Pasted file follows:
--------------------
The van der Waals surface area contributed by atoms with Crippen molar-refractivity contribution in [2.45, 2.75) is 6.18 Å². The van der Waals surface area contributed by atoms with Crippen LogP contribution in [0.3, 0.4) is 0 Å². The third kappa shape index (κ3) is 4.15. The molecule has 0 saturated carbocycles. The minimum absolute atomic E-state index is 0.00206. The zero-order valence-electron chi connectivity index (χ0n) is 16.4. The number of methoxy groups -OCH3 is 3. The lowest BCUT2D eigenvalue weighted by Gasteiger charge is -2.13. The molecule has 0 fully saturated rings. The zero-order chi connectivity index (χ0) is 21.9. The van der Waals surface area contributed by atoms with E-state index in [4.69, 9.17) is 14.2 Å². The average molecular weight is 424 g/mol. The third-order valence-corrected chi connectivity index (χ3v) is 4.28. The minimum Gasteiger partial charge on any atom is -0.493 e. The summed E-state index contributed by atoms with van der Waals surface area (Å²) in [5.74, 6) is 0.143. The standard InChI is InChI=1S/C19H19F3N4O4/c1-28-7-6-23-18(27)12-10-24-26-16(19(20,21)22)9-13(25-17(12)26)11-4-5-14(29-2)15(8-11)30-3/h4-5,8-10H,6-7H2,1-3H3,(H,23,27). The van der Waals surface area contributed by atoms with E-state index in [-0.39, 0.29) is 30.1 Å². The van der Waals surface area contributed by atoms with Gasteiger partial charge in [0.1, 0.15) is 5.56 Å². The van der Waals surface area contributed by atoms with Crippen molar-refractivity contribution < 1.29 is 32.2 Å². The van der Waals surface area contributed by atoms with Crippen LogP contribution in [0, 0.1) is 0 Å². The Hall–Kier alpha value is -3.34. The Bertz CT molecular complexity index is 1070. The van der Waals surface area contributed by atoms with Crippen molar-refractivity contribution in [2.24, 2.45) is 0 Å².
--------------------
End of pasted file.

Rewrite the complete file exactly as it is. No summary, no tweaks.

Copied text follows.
The van der Waals surface area contributed by atoms with Crippen molar-refractivity contribution in [2.45, 2.75) is 6.18 Å². The van der Waals surface area contributed by atoms with Crippen LogP contribution in [0.3, 0.4) is 0 Å². The third kappa shape index (κ3) is 4.15. The molecule has 0 saturated carbocycles. The minimum absolute atomic E-state index is 0.00206. The zero-order valence-electron chi connectivity index (χ0n) is 16.4. The number of methoxy groups -OCH3 is 3. The lowest BCUT2D eigenvalue weighted by Gasteiger charge is -2.13. The molecule has 0 fully saturated rings. The zero-order chi connectivity index (χ0) is 21.9. The van der Waals surface area contributed by atoms with E-state index in [4.69, 9.17) is 14.2 Å². The average molecular weight is 424 g/mol. The third-order valence-corrected chi connectivity index (χ3v) is 4.28. The minimum Gasteiger partial charge on any atom is -0.493 e. The summed E-state index contributed by atoms with van der Waals surface area (Å²) in [5.74, 6) is 0.143. The standard InChI is InChI=1S/C19H19F3N4O4/c1-28-7-6-23-18(27)12-10-24-26-16(19(20,21)22)9-13(25-17(12)26)11-4-5-14(29-2)15(8-11)30-3/h4-5,8-10H,6-7H2,1-3H3,(H,23,27). The van der Waals surface area contributed by atoms with E-state index in [-0.39, 0.29) is 30.1 Å². The van der Waals surface area contributed by atoms with Gasteiger partial charge in [0.1, 0.15) is 5.56 Å². The van der Waals surface area contributed by atoms with Crippen molar-refractivity contribution < 1.29 is 32.2 Å². The van der Waals surface area contributed by atoms with Crippen LogP contribution in [0, 0.1) is 0 Å². The Hall–Kier alpha value is -3.34. The Bertz CT molecular complexity index is 1070. The van der Waals surface area contributed by atoms with Crippen molar-refractivity contribution in [2.24, 2.45) is 0 Å².